Have you ever been publicly shamed?
It was in first grade. Our desks were arranged in a U shape, one next to the other, and we were supposed to be silently reading.
“Who is your best friend?” whispered Kerry Latzah (name changed to protect the innocent) who sitting next to me.
I started to answer, but before I could finish the teacher swooped down upon me and the public shaming began. Listen, I was six, so don’t quote me on historical accuracy here, but there are two things I remember very well:
- My only thought was, “But she asked me a question, what was I supposed to do?”
- My desk was pulled out of the U into its own satellite island because I could not be trusted not to talk.
Here is what I else I remember, this is around the time I started hating school. And I hated it for a long time.
As an adult, I think there must have been much more to the story, either I was constantly talking and I don’t remember it, or the teacher was having a really hard year, but the personal experience remains- I felt unwelcome, I felt incapable, and I felt embarrassed. I did not work harder to earn back her trust and my way back into the U of community. I worked harder and harder to fight the teacher and what she wanted, it all seemed so unfair. There was Kerry, right in the U, here was me, back corner, by myself. Not to mention, all I wanted to do was answer a question, what kind of person just stares straight ahead and ignores a question? Where in humankind is that the way we want people to interact?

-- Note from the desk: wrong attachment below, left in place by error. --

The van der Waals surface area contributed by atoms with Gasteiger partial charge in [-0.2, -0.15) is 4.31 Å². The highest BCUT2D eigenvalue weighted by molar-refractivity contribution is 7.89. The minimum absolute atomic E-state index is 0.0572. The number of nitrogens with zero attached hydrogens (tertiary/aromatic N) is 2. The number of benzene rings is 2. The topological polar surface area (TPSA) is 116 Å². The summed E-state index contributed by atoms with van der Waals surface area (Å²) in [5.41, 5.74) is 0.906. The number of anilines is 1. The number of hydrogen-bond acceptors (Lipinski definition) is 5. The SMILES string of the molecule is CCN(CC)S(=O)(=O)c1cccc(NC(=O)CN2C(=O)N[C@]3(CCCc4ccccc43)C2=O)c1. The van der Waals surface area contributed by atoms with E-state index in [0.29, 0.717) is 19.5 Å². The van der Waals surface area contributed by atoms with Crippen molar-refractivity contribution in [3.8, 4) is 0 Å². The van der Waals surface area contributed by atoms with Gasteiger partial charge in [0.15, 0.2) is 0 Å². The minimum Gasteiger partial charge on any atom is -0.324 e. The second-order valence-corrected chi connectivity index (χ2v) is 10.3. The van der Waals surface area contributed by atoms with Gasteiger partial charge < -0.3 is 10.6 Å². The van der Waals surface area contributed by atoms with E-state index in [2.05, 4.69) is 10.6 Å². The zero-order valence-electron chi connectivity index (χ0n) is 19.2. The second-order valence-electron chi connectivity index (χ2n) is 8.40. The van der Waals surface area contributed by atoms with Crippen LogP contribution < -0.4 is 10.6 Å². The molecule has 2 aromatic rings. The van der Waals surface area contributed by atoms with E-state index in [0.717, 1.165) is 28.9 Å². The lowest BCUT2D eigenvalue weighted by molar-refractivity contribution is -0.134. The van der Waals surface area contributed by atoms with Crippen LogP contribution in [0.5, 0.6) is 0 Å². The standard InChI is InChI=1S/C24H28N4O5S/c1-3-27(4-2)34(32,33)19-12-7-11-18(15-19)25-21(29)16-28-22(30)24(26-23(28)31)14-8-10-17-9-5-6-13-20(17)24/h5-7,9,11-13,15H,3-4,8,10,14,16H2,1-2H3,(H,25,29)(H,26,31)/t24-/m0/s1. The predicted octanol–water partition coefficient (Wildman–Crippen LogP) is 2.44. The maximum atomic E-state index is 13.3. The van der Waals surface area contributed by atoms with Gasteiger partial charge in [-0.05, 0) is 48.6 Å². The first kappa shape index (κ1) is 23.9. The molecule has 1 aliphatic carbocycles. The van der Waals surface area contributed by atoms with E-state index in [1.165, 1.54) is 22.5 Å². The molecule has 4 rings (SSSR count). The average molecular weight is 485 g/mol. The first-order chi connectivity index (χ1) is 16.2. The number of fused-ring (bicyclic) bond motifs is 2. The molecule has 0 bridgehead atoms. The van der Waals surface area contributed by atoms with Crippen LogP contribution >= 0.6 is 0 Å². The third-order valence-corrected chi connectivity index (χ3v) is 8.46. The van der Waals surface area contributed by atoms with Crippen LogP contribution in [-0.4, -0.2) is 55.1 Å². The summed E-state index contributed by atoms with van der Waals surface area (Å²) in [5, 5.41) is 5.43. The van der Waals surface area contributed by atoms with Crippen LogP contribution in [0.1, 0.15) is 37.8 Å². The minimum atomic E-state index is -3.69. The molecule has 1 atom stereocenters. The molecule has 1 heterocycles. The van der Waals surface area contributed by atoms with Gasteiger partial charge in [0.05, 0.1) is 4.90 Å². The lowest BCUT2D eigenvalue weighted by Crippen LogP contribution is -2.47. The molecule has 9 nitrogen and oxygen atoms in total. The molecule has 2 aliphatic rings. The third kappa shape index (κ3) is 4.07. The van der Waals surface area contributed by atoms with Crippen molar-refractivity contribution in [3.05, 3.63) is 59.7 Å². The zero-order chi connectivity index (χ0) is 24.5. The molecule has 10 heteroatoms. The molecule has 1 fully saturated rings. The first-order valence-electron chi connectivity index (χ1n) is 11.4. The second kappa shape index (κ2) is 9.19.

When I started teaching, I learned all about this color system, you moved a child’s card from green to yellow to red with each infraction. The idea is that a child has a visual cue to see that they have broken a rule or something to that effect. I tried it, and soon after, a child whose card had been moved to red, walked over to the chart and systematically ripped it to shreds. The hatred directed at the chart gave me serious pause as to what it was actually doing.
How was it any different than making one child sit outside the U shape that contained the whole class?
How is it any different than posting teacher rankings?
I have come to learn, under the tutelage and mentorship of many great teachers that teaching is not about control and compliance, not if we see our classrooms as a microcosm of the world. What are we doing making our classrooms versions of a police state? Teaching is about mentoring children into a larger community. They may know how their family unit runs, but now its learning how to interact with people that are different than us and many many more of them then they have ever seen before. It is our job to aide children in understanding how the world works, not punish them for not having that information. Shame doesn’t work, it breeds embarrassment and resentment. It hurts a child in ways they don’t forget, and it keeps us, the teachers, from helping shape a better world than the one we have today.
I think all teachers, at their core, want to do right by their kiddos.